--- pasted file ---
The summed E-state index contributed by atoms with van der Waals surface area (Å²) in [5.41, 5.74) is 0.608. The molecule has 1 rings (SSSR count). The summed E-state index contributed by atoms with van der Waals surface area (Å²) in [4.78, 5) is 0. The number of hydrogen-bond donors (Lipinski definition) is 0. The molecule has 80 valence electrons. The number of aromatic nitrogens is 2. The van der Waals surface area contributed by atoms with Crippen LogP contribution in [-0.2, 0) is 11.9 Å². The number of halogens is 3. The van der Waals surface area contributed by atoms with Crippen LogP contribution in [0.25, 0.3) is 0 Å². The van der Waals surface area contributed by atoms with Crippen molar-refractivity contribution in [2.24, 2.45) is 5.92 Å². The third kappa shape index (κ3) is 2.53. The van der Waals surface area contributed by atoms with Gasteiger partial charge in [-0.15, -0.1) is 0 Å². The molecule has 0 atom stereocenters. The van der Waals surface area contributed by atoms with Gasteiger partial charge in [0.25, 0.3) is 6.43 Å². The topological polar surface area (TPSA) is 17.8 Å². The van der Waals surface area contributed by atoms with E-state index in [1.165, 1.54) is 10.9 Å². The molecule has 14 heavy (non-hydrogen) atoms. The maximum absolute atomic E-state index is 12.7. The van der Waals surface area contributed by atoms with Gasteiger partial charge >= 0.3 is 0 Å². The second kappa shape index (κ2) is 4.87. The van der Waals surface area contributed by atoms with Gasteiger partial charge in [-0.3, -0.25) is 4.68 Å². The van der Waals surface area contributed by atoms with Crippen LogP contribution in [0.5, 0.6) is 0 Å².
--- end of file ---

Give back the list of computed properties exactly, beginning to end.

The summed E-state index contributed by atoms with van der Waals surface area (Å²) in [5.41, 5.74) is 0.608. The molecule has 1 rings (SSSR count). The summed E-state index contributed by atoms with van der Waals surface area (Å²) in [4.78, 5) is 0. The number of hydrogen-bond donors (Lipinski definition) is 0. The molecule has 80 valence electrons. The number of aromatic nitrogens is 2. The van der Waals surface area contributed by atoms with Crippen LogP contribution in [-0.2, 0) is 11.9 Å². The number of halogens is 3. The van der Waals surface area contributed by atoms with Crippen LogP contribution in [0.25, 0.3) is 0 Å². The van der Waals surface area contributed by atoms with Crippen molar-refractivity contribution in [2.24, 2.45) is 5.92 Å². The third kappa shape index (κ3) is 2.53. The van der Waals surface area contributed by atoms with Gasteiger partial charge in [-0.15, -0.1) is 0 Å². The molecule has 0 atom stereocenters. The van der Waals surface area contributed by atoms with Gasteiger partial charge in [0.25, 0.3) is 6.43 Å². The topological polar surface area (TPSA) is 17.8 Å². The van der Waals surface area contributed by atoms with E-state index in [1.165, 1.54) is 10.9 Å². The molecule has 14 heavy (non-hydrogen) atoms. The maximum absolute atomic E-state index is 12.7. The van der Waals surface area contributed by atoms with Gasteiger partial charge >= 0.3 is 0 Å². The second kappa shape index (κ2) is 4.87. The van der Waals surface area contributed by atoms with Gasteiger partial charge in [-0.3, -0.25) is 4.68 Å². The van der Waals surface area contributed by atoms with Crippen LogP contribution in [0.5, 0.6) is 0 Å².